My daughter is always making ramen and leaving half of it sitting in the bowl. I know the stuff is cheap, but I still hate to waste it. So, I usually just stick some plastic wrap over it and throw it in the fridge. I noticed that it wasn’t that great when reheated in the microwave, so I tried a few various methods, and this is what I learned.
The best way to reheat ramen to achieve the best flavor and texture is on the stove. Just put it in a pot on medium heat and warm them until it is just beginning to bubble. You can use the microwave as well, but it will often soften the noodles even further. Many will not enjoy the mushy texture.
Whatever you choose to do, do it quickly, and don’t bother with ramen that is more than a couple of days old. If they are sitting around in liquid for that long, they will turn gloopy and mushy.
This article will walk you through each reheating method and provide instructions on how to do it right.
How to Reheat Ramen
The perfect method mainly depends on how you store the noodles, your personal tastes, and what you plan to do with them.
The microwave is okay for a quick reheat, while cooking on the stove is better for keeping the quality of the dish or making a new batch from scratch.
Always pay attention to how long you reheat it. While almost everything else likes to be reheated slowly, you have to work quickly with ramen.
If there are other components in the dish (like meat or veggies), reheat those first slowly and then add back the noodles for the last minute or so of cooking to heat through.
Reheating Ramen on the Stove
You’ll have to jump through a few hoops, but using a stove is the only way to get the best flavor and texture.
- Start by picking the right pot or pan. You’re looking for the biggest surface-to-mass ratio, so think deep frying pan or even a dutch oven. When you’re cooking the noodles, you’ll need as much of even heat distribution as possible. It will take half as much time to reheat the noodles like this than in a taller vessel, which means you end up with a better texture.
- Next, add the sauce or soup first and reheat it separately. Remember, we want to cook the noodles for the shortest amount possible, so it’s better to separate them from everything else. You can even cook the soup low and slow, and it won’t impact the noodles at all.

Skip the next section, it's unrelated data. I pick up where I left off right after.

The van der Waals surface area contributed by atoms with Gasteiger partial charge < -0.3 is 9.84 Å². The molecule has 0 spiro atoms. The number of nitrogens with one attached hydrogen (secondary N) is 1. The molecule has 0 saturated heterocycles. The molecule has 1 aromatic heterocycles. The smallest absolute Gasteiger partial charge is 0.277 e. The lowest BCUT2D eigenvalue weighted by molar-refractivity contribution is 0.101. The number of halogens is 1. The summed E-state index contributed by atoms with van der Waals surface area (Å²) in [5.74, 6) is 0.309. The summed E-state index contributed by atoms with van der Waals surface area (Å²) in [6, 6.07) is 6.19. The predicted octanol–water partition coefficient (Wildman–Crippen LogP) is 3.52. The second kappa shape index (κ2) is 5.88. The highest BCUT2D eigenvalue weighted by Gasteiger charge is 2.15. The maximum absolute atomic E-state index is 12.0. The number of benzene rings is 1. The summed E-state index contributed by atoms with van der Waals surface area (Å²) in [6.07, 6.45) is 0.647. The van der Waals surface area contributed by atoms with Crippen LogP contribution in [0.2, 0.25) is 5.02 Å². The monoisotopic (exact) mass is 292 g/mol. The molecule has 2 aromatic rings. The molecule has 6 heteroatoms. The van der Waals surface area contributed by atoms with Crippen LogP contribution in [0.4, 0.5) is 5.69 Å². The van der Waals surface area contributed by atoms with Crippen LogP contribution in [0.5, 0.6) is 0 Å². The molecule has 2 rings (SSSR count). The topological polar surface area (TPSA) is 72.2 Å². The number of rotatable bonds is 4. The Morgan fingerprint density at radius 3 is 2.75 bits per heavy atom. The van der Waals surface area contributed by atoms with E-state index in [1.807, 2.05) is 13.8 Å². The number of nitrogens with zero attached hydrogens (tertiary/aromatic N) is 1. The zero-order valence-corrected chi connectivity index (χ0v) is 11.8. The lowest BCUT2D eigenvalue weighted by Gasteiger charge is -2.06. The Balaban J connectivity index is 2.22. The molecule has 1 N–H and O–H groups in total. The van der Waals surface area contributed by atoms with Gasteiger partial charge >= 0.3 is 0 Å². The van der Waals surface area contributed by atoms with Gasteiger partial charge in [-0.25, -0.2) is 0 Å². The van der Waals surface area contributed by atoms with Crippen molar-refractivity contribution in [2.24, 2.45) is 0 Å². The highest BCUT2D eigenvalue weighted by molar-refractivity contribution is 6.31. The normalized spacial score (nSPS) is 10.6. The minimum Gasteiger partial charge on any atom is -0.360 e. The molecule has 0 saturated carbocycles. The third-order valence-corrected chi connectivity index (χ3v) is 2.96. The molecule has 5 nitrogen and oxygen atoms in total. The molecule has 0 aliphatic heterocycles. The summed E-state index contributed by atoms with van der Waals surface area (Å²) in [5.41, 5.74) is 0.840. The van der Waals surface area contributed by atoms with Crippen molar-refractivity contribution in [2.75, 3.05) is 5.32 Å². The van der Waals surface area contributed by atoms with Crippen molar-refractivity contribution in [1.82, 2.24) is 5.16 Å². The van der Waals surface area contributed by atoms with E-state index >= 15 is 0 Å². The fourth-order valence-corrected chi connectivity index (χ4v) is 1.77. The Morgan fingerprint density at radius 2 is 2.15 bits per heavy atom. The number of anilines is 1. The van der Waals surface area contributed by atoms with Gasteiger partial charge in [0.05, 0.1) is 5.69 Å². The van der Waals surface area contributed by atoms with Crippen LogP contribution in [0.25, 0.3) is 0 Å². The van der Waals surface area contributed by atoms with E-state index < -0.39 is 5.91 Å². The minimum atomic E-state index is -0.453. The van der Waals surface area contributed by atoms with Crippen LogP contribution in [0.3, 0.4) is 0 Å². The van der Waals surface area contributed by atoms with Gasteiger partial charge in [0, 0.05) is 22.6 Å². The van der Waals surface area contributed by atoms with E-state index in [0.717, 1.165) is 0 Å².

- Once your soup is ready, turn the heat to medium-high and bring the pot to a simmer. Place the noodles in and let them cook for about a minute or two. This time frame should work with one or two portions, but add an extra minute when reheating a larger batch.
If you are building a new dish, it’s pretty much the same principle. Do all of the cooking, then turn up the heat and boil the noodles for a minute or two.
Pros of using a stove
The stove gives you the most control and versatility. You have a clear view of what’s going on and how the noodles are holding up. If you need to perform a quick intervention, you can react quickly and make adjustments as needed.
Plus, you have a choice of either reheating or building a new dish from scratch.
Cons of using a stove
There are not really any cons outside of having some extra cleanup time. Though things can go all kinds of wrong if you choose a pot that is too narrow, stir the noodles too much or leave them in for too long.
Reheating Ramen in the Microwave
A microwave will have your noodles piping hot in less than a minute (on high/1000W). It’s almost insulting trying to explain how to do this since all you have to do is set the timer and press “start.”
But pull the bowl off the center of the glass plate. The way the microwaves bounce around in the oven means that the very middle doesn’t get as much direct contact. Pulling the bowl a little to the side means quicker cooking time, and faster cooking time means better noodle texture.
Pros of using a microwave
- Speed and convenience.
- You can eat from the same dish, so less cleanup afterward.
Some microwaves even come with a ramen program (check your manual), and you can use the same setting for both cooking and reheating noodles.
Cons of using a microwave